Last week, the Reds signed free agent Daniel Norris, a left-handed reliever to a minor league deal. Norris has been invited to participate in the big league camp and will compete with Alex Young for a spot in the Reds bullpen. Let’s take a look at Norris.
Daniel Norris is from Johnson City, Tennessee. That’s about as far east as you can go in Tennessee, spittin’ distance from Kentucky, Virginia and North Carolina.
In 2011, the Toronto Blue Jays drafted him out of high school in the second round. Norris debuted for the Blue Jays three years later as a 21-year-old.
Norris is now 29 years old, turning 30 at the end of April. He’ll wear #31 with the Reds
Major League Career Path
Norris spent the final month of 2014 and the first half of 2015 with Toronto. The Blue Jays traded him to the Detroit Tigers for superstar starter David Price. Price had already won one Cy Young Award and would finish second in voting in that 2015 season. Norris was the headliner of three pitchers the Tigers received.
As a note of interest to Reds fans, the Price trade took place within days of the Reds trading Johnny Cueto. Price and Cueto were elite starting pitchers with only a half year of team control remaining before free agency. Both signed gigantic free agent contracts the following seasons.
Many were critical of the return the Reds received for Cueto (three left-handed pitchers) from the Kansas City Royals. But that package was similar in quality to the one Detroit got from Toronto for Price. The Reds should have traded Cueto sooner to get a bigger return, but that was 2015 and owner Bob Castellini didn’t want Cueto pitching for another team in the All-Star Game he was hosting. (For the record, Cueto didn’t make the All-Star team.)
Norris pitched from 2016 to 2021 for Detroit, splitting his time starting and relieving. At the 2021 summer deadline, the Tigers traded Norris to the Brewers for a pitching prospect. Milwaukee was in first place in the NL Central, running away with the division title hoping Norris would give them another solid left-handed bullpen arm. However, Norris proved to be a disappointment over 18 appearances, walking almost as many batters as he struck out. Milwaukee non-tendered him at the end of the season and Norris chose free agency.
Norris’ 2022 Season
Daniel Norris pitched for the Cubs and Tigers in 2022. Chicago signed Norris at the start. He appeared in 27 games with a 3.78 xFIP on 43 strikeouts in 30 innings. But Norris also walked 21 and was unlucky with home runs, so his ERA ballooned to 6.90. The Cubs cut him on July 22.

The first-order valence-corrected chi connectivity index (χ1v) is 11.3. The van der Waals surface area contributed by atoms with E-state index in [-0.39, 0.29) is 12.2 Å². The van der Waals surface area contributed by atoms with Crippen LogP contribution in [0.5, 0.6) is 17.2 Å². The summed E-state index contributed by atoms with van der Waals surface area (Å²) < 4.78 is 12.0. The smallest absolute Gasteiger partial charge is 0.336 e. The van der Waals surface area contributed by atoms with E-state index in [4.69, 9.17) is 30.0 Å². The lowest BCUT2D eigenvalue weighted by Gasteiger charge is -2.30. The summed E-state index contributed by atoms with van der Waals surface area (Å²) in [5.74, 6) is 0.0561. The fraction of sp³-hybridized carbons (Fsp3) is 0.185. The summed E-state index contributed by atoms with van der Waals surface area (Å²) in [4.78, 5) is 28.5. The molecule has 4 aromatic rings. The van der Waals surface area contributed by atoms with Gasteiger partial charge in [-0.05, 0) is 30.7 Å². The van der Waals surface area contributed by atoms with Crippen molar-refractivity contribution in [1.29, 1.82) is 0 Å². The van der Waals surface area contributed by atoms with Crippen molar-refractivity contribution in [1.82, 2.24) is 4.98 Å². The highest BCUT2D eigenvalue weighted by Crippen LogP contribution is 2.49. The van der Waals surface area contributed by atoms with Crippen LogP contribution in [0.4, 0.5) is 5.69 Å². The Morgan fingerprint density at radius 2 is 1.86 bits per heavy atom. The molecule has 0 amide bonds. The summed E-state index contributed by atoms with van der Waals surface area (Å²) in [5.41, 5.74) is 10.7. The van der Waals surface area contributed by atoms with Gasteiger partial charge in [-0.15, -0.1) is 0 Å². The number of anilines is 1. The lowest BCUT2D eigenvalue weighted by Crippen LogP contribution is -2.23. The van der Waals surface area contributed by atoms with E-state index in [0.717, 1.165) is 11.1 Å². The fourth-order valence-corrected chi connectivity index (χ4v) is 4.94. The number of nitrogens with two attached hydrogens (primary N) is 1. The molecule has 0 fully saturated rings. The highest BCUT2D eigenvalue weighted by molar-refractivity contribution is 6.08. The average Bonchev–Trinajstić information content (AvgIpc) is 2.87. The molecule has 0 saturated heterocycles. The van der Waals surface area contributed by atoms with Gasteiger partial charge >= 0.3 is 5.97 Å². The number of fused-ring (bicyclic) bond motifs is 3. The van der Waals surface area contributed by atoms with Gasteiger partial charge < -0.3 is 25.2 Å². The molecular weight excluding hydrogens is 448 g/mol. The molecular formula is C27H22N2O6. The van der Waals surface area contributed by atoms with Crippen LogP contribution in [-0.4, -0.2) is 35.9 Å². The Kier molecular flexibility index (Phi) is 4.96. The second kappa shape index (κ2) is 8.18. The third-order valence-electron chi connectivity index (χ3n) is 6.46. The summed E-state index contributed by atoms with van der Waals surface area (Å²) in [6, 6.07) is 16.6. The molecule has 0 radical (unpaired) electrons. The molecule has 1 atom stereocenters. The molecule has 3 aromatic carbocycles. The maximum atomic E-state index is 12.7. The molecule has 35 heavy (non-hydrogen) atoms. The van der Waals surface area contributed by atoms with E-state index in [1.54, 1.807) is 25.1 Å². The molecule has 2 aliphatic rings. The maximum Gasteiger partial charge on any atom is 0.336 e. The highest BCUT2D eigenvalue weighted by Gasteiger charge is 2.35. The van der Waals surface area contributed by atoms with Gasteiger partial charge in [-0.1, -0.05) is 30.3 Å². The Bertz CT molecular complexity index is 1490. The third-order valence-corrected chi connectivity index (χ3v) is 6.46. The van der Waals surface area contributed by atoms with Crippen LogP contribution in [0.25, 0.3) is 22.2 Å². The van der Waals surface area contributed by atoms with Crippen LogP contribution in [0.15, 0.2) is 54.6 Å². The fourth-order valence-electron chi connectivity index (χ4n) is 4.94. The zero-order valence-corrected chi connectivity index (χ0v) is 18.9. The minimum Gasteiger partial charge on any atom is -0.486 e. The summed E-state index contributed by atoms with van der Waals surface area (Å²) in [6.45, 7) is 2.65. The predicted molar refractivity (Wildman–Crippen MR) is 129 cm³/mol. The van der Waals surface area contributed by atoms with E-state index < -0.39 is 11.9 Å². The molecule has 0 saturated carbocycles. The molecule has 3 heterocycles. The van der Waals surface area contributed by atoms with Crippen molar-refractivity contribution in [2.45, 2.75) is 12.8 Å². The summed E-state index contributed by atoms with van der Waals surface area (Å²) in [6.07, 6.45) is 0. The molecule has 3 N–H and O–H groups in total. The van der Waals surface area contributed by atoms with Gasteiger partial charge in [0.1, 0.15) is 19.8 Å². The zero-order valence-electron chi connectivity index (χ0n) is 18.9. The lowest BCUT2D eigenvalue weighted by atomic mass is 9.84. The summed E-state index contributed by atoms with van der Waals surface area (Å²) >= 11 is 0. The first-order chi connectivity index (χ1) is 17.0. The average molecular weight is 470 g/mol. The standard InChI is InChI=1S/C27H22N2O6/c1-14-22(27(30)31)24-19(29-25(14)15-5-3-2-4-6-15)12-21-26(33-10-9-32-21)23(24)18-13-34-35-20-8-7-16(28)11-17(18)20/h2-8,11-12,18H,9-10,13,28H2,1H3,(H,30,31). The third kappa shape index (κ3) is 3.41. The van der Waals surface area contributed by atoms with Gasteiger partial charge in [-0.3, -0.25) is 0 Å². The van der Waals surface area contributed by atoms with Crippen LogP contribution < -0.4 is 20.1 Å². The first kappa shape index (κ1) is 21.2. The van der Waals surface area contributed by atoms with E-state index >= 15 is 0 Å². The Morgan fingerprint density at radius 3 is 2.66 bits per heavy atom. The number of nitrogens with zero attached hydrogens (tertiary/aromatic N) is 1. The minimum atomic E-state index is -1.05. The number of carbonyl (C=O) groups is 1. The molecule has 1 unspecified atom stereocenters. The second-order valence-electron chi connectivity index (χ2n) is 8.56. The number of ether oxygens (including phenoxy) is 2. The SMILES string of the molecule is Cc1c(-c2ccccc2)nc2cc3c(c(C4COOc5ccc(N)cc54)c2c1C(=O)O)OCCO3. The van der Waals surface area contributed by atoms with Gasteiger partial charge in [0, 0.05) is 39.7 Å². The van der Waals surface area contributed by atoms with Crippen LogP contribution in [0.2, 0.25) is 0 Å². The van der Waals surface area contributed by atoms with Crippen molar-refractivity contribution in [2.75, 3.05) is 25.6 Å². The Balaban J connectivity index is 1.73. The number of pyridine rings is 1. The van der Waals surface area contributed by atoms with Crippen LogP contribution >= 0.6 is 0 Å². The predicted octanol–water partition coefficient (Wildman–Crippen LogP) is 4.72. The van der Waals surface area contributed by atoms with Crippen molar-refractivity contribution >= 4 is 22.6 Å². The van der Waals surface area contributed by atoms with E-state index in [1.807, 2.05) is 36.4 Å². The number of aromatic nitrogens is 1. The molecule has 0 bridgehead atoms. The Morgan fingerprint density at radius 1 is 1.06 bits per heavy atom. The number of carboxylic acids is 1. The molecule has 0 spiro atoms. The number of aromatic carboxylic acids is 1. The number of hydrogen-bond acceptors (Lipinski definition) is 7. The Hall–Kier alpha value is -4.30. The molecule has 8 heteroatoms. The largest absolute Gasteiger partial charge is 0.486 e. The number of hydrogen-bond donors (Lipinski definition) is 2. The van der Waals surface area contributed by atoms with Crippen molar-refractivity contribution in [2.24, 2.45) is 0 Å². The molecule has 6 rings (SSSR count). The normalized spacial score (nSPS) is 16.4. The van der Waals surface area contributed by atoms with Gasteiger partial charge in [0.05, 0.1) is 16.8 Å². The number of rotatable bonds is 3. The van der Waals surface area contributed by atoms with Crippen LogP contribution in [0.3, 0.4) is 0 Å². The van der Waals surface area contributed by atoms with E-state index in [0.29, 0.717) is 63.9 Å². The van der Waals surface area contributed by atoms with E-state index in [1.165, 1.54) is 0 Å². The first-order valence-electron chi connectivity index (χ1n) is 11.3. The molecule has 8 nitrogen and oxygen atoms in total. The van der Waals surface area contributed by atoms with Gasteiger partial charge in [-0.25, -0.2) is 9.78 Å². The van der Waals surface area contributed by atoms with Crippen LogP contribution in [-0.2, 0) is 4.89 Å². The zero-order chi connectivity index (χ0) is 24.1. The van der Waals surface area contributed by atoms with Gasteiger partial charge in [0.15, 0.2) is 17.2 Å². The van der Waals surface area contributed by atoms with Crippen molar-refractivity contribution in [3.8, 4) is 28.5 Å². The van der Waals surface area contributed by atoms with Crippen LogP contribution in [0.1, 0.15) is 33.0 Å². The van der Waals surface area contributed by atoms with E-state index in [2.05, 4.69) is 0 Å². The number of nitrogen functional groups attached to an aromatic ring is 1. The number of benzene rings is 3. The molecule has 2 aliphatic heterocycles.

Four days later, the Tigers picked Norris up for a return Motor City engagement. The lefty pitched in 14 games, two as a starter. His strikeout rate was less impressive (23 in 28 IP) but he did cut his walks to just eight. Over his final seven appearances with Detroit, comprising 9.1 innings, Norris gave up no earned runs, no walks and struck out 12.
On the plus side, Norris ended 2022 in the 73rd percentile for strikeouts, the 87th percentile for whiffs and 74th percentile for fastball spin. His elite success with whiffs comes on the two off-speed pitches.
On the negative side, he was hit hard, was in the 11th percentile in walks and 24th percentile (bottom quarter) in xERA.
Norris hasn’t had significant recent injury problems. He was sidelined with an oblique strain in 2015 and had a bad groin pull that spanned 2017 and 2018 including a stint on the 60-day list. Since then, it was a 10-day COVID hit and nothing else.
As a reliever, Norris has a standard three-pitch portfolio, each of which he throws about a third of the time. His four-seam fastball comes in at hitting speed at 91.2 mph.
He throws a slider mostly to left-handed hitters. Here’s an example of one that worked, thrown to a batter you’ll recognize.
Norris’ changeup, thrown mostly to righties, comes in at 87-mph. Here he strikes out Jose Ramirez on a change. Note the extreme vertical drop.
Also note there isn’t much of a mph gap between his fastball and changeup.
As you would expect with a left-handed pitcher, Daniel Norris has performed better against left-handed hitters than right-handers. Over his career, there’s about a half-run difference in xFIP (4.05 vs. 4.56) and 13 points in wOBA (.324 vs. .337). That’s a mild handedness split that continued on through the 2022 season.
Norris’ career reliever-starter split may turn out to be important. 411 of his 569.2 major league innings have come in a starter role. If you isolate his 158.2 innings as a reliever, you’ll find a career xFIP of 4.04 compared to 4.58 as a starter. That variance is due mainly to a better strikeout rate out of the bullpen (24.6% vs. 20.5%) and having a higher ground ball rate (46% vs. 39.5%). On the other hand, his career wOBA allowed in the two roles is almost identical. In 2022, if you take out Norris’ three starts, his xFIP as a reliever was an excellent 3.53.
You can hunt for reasons to be optimistic about Daniel Norris. I identified several in this post. But keep in mind the big picture. His career ERA is 4.71 and career xERA about the same. Expert projections for Norris in 2023 put his ERA around 4.65. In the past couple years, Norris has been cut by the Cubs, Brewers and Tigers.
Signing Daniel Norris to a minor league contract is worth the no-risk tryout for the Reds, with the caveat that spring training rarely reveals anything meaningful about players. Given enough innings, Norris is likely to prove to be a southpaw version of the retread relievers who have streamed through the Reds bullpen the past couple years.